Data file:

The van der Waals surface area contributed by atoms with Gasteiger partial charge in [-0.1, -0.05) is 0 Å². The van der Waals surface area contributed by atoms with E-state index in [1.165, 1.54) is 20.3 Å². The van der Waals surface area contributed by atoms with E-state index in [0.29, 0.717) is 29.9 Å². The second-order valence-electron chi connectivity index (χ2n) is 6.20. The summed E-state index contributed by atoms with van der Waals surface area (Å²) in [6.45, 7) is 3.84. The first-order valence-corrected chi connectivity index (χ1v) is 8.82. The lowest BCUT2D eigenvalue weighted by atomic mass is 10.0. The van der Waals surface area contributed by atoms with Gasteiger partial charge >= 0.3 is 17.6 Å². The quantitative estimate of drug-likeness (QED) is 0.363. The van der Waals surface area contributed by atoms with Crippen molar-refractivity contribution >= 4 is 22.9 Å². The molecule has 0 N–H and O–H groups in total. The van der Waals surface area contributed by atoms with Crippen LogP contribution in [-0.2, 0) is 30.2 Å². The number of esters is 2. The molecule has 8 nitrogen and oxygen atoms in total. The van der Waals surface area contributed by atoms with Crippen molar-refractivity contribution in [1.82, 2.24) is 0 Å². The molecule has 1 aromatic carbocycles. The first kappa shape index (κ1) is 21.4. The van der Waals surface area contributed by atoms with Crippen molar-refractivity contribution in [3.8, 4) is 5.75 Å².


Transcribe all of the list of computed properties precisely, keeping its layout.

The van der Waals surface area contributed by atoms with Gasteiger partial charge in [-0.1, -0.05) is 0 Å². The van der Waals surface area contributed by atoms with E-state index in [1.165, 1.54) is 20.3 Å². The van der Waals surface area contributed by atoms with E-state index in [0.29, 0.717) is 29.9 Å². The second-order valence-electron chi connectivity index (χ2n) is 6.20. The summed E-state index contributed by atoms with van der Waals surface area (Å²) in [6.45, 7) is 3.84. The first-order valence-corrected chi connectivity index (χ1v) is 8.82. The lowest BCUT2D eigenvalue weighted by atomic mass is 10.0. The van der Waals surface area contributed by atoms with Gasteiger partial charge >= 0.3 is 17.6 Å². The quantitative estimate of drug-likeness (QED) is 0.363. The van der Waals surface area contributed by atoms with Crippen molar-refractivity contribution >= 4 is 22.9 Å². The molecule has 0 N–H and O–H groups in total. The van der Waals surface area contributed by atoms with Crippen LogP contribution in [-0.2, 0) is 30.2 Å². The number of esters is 2. The molecule has 8 nitrogen and oxygen atoms in total. The van der Waals surface area contributed by atoms with Crippen molar-refractivity contribution in [1.82, 2.24) is 0 Å². The molecule has 1 aromatic carbocycles. The first kappa shape index (κ1) is 21.4. The van der Waals surface area contributed by atoms with Crippen molar-refractivity contribution in [3.8, 4) is 5.75 Å².